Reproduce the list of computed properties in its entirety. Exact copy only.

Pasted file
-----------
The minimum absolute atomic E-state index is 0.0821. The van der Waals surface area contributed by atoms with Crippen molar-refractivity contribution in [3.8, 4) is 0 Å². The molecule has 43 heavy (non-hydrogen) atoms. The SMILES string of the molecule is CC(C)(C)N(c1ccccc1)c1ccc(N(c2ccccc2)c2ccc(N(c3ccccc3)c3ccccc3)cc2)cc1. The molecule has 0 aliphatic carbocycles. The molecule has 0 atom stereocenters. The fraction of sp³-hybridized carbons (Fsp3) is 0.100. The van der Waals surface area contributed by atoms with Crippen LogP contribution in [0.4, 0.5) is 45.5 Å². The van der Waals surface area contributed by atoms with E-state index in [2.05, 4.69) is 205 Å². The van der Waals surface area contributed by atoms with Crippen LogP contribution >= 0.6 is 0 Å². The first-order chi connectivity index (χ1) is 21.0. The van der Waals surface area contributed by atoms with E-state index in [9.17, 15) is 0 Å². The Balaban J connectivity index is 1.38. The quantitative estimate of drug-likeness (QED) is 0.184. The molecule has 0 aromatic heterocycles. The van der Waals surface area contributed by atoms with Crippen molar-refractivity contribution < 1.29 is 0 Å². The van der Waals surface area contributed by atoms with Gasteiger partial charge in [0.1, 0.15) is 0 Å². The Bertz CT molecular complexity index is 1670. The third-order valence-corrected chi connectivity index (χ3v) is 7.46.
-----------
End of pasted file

The minimum absolute atomic E-state index is 0.0821. The van der Waals surface area contributed by atoms with Crippen molar-refractivity contribution in [3.8, 4) is 0 Å². The molecule has 43 heavy (non-hydrogen) atoms. The SMILES string of the molecule is CC(C)(C)N(c1ccccc1)c1ccc(N(c2ccccc2)c2ccc(N(c3ccccc3)c3ccccc3)cc2)cc1. The molecule has 0 aliphatic carbocycles. The molecule has 0 atom stereocenters. The fraction of sp³-hybridized carbons (Fsp3) is 0.100. The van der Waals surface area contributed by atoms with Crippen LogP contribution in [0.4, 0.5) is 45.5 Å². The van der Waals surface area contributed by atoms with E-state index in [2.05, 4.69) is 205 Å². The van der Waals surface area contributed by atoms with Crippen LogP contribution >= 0.6 is 0 Å². The first-order chi connectivity index (χ1) is 21.0. The van der Waals surface area contributed by atoms with E-state index in [9.17, 15) is 0 Å². The Balaban J connectivity index is 1.38. The quantitative estimate of drug-likeness (QED) is 0.184. The molecule has 0 aromatic heterocycles. The van der Waals surface area contributed by atoms with Crippen molar-refractivity contribution < 1.29 is 0 Å². The van der Waals surface area contributed by atoms with Gasteiger partial charge in [0.1, 0.15) is 0 Å². The Bertz CT molecular complexity index is 1670. The third-order valence-corrected chi connectivity index (χ3v) is 7.46.